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Chapter 8- Curriculum Design

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1 Chapter 8- Curriculum Design
The “gestalt” of the curriculum plan Curriculum design is also called curriculum organization

2 Design the arrangement of the elements of a curriculum into a substantive entity

3 Elements of Curriculum Design
Aims, Goals, and Objectives Subject Matter Learning Experiences Evaluation Approaches Giles: the four components interact with one another (see p 233) Curriculum design involves various philosophical or theoretical issues as well as practical issues A curriculum design provides a framework or frameworks implying values and priorities. Note Doll’s differentiation between curriculum design and instructional design (p234) ???

4 Sources for Curriculum Design
Science Society Eternal and Divine Sources Knowledge Learner Those charged with curriculum design must clarify their philosophical and social views of society and the individual learner---sources of curriculum

5 Science as a Source Scientific method provides meaning for the curriculum design Designs that stress learning how to learn or “thinking” curricula emphasize scientific procedures Coincides with the scientific and rational world of Western culture

6 Society as a Source School is an agent of society, thus the school should draw its ideas for the curriculum from the analysis of the social situation Curriculum design can only be completely understood if it is contextualized socially, economically, and politically

7 Eternal and Divine Sources
Draw on the past for guidance as to what is appropriate content Related to eternal truth revealed through such sources as the Bible or other religious documents Realization of the importance of people’s values and personal morality Spirituality: not reference to divinity but lived reality, experience and the possibility of experiencing Drawing upon spirituality allows the curriculum to be undergirded by questions about the nature of the world, the purpose of life, and what it means to be human and to be knowledgeable.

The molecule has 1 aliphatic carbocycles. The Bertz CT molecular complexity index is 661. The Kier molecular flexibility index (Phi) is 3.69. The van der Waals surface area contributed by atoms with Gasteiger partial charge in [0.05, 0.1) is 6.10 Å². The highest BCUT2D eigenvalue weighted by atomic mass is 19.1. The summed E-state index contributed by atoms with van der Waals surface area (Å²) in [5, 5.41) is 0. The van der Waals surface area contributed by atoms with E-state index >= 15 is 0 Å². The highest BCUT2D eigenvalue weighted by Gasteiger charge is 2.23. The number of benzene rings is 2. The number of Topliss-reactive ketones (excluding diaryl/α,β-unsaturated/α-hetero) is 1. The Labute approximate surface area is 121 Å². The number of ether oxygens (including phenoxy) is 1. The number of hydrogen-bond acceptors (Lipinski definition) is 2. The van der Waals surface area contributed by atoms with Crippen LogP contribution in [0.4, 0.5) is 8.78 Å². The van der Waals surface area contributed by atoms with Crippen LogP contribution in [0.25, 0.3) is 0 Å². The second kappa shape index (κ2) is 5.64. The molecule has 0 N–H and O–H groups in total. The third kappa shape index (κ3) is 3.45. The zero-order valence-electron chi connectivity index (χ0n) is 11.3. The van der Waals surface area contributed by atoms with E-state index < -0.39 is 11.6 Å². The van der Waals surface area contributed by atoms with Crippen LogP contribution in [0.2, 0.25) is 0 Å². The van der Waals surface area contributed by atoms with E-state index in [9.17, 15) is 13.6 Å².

8 Knowledge as a Source Disciplined Knowledge Undisciplined Knowledge
has a particular method or methods by which scholars extend its boundaries Undisciplined Knowledge does not have unique content, but has content that is clustered according to the focus of the investigation Knowledge as a source does not leave out any particular content. Hunkins: knowledge is the only source or curriculum and society and what we know about learners serve as filters in the selection of content.

9 The Learner as a Source Curriculum should be derived from what we know about the learner---how he learns. Forms attitudes, generates interests, and develops values We take the hallmarks of what makes a person a learner and try to emphasize them in the curriculum organization We accept as the purpose of the curriculum the emancipation of the individual. Key features: learning by doing; emphasis on the social construction and reconstruction of knowledge and the empowerment of the individuals to be engaged in these processes.

10 Conceptual Framework Horizontal organization scope and integration
side by side arrangement of curriculum elements sequence and continuity longitudinal placement of curriculum elements

11 Design Dimension Considerations
Scope Sequence Continuity Integration Articulation Balance

12 Scope breath and depth of curriculum content